Climbing toward a future free of lung disease

Supporting people who struggle for every breath
This year marks 13 years since Patrick Mosher has tackled the stairs to support people with lung disease as a part of the American Lung Association in Minnesota’s Fight for Air Climb.

Mosher was diagnosed with COPD in 2010. "My particular case of COPD is that my exhale is now about 30% as efficient as someone else of my same age.  That means my lungs have a really hard time getting rid of carbon dioxide on my exhale.  The result is I get out of breath really fast without much exertion."
The Fight For Air Climb Event plays a significant role for Mosher. Not only does he climb for himself, but he is honoring his family who are fighting their own battle, too. “My brother also has COPD.  My other brother has COPD, too.  None of us are smokers.  Never have been,” he said. “My dad died of emphysema and so did his brother.  In fact, my brother’s son, Peter, died of COPD at the age of 32.  He was a cross-country runner and did his PhD in physical therapy.”

For the past few years, climbing stairs has not been as easy as it used to be for Mosher.  “I approach the climb with quite a bit of trepidation. It’s hard,” he said. “I wear an SPO2 oxygen monitor during the climb, so I know when to stop and rest.  Catch my breath.  It’s an ordeal. And it’s worth it!”
His determination and love of life is what inspires him to keep going and keep climbing, even through all the adversity he’s facing.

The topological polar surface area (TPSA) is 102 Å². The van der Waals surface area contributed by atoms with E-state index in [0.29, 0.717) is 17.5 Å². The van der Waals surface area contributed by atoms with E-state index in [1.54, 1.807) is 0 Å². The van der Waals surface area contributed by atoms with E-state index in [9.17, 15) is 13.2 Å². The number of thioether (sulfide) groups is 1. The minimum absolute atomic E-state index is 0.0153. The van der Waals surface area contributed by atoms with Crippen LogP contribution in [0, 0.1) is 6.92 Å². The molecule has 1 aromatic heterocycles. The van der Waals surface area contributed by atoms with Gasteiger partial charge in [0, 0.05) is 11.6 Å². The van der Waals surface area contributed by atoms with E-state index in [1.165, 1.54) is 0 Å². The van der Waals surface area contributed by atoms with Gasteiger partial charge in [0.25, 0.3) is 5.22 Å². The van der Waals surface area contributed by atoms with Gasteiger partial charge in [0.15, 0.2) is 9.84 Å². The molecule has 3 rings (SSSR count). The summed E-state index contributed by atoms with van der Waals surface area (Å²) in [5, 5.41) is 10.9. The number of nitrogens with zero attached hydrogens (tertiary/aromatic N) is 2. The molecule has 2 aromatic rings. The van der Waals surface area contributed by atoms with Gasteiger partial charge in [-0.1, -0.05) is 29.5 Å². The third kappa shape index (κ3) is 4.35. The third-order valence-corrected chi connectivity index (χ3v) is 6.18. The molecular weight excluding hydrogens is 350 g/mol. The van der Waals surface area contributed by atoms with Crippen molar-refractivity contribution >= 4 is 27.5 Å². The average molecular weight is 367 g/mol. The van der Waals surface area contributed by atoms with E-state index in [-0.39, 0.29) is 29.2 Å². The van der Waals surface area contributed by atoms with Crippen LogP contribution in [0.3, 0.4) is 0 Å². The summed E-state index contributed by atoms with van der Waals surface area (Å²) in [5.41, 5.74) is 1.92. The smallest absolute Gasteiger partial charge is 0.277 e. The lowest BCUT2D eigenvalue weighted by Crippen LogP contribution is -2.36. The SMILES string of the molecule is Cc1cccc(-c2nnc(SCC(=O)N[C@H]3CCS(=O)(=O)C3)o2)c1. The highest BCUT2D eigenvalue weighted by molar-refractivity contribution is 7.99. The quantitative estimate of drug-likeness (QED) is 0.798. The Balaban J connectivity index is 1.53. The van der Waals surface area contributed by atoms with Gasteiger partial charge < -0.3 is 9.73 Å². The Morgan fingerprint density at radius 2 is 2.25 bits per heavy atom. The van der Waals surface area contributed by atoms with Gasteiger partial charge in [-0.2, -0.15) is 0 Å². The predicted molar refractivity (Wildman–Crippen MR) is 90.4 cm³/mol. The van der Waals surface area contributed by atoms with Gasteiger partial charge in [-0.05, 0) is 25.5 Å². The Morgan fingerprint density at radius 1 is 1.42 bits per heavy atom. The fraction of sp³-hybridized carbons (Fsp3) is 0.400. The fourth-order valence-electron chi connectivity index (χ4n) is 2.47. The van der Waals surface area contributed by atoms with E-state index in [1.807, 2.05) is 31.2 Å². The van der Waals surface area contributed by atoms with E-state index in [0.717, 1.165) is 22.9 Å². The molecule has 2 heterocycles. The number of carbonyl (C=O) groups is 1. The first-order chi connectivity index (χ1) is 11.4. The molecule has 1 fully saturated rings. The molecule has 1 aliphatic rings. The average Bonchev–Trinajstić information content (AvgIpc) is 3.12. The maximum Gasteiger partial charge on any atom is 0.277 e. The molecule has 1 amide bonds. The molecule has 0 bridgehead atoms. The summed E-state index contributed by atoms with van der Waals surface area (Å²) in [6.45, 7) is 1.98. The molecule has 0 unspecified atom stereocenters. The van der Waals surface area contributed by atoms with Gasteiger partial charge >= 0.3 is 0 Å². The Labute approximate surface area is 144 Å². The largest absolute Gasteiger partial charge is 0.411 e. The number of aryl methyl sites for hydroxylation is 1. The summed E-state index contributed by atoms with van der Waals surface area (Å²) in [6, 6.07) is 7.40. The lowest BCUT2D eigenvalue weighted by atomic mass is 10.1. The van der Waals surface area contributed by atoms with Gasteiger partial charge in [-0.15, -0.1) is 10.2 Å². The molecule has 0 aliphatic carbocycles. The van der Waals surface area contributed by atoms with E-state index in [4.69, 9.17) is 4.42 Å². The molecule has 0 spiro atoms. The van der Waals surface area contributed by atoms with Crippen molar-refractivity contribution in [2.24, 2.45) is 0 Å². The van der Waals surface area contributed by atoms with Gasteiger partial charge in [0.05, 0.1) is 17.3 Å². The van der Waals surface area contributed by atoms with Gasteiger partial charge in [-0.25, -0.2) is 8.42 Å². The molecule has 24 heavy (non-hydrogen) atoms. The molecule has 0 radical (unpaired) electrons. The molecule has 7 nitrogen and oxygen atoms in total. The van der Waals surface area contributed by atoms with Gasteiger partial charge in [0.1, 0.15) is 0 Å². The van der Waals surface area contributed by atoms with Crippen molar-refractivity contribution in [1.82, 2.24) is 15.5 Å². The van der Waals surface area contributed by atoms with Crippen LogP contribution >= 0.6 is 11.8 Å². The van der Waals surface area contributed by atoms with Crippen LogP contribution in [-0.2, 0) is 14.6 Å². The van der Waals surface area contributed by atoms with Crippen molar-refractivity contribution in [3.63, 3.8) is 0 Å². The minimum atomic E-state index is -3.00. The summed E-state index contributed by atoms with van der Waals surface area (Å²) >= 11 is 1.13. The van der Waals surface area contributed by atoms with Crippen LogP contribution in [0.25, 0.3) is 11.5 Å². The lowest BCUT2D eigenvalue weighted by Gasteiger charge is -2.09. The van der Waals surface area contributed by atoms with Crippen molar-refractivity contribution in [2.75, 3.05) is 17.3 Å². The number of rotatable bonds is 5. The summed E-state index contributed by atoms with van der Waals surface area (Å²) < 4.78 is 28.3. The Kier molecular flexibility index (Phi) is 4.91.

“In November of 2021, my pulmonologist told me it was time to put my name in for a lung transplant.  Stage IV COPD.  Time for me to tie a knot in the end of my rope and hang on. Yet, I’m not depressed or fearful.” Mosher added. “In fact, I’m leaning into life more than ever.  What we say and what we do matters.  Every breath counts. Be mindful of what you breathe in and what you put into the world. Let’s build a better world for future generations.”

Mosher looks forward to climbing another year and his goal is to repeat as the Top Fundraiser at this year's climb. “The American Lung Association is my way of leaving a legacy -- gifting clear, clean, deep breaths to my grandkiddies.”

He will join hundreds of other stair climbers with similar stories at Allianz Field, on Saturday, May 6 at 8.a.m.
Mosher is available for interviews about the climb, and you can contact James Martinez at E: [email protected]g or O: 312-445-2501 for requests.

For more information about the Twin Cities Climb, and to register, visit
For more information, contact:

James A. Martinez
(312) 445-2501
[email protected]

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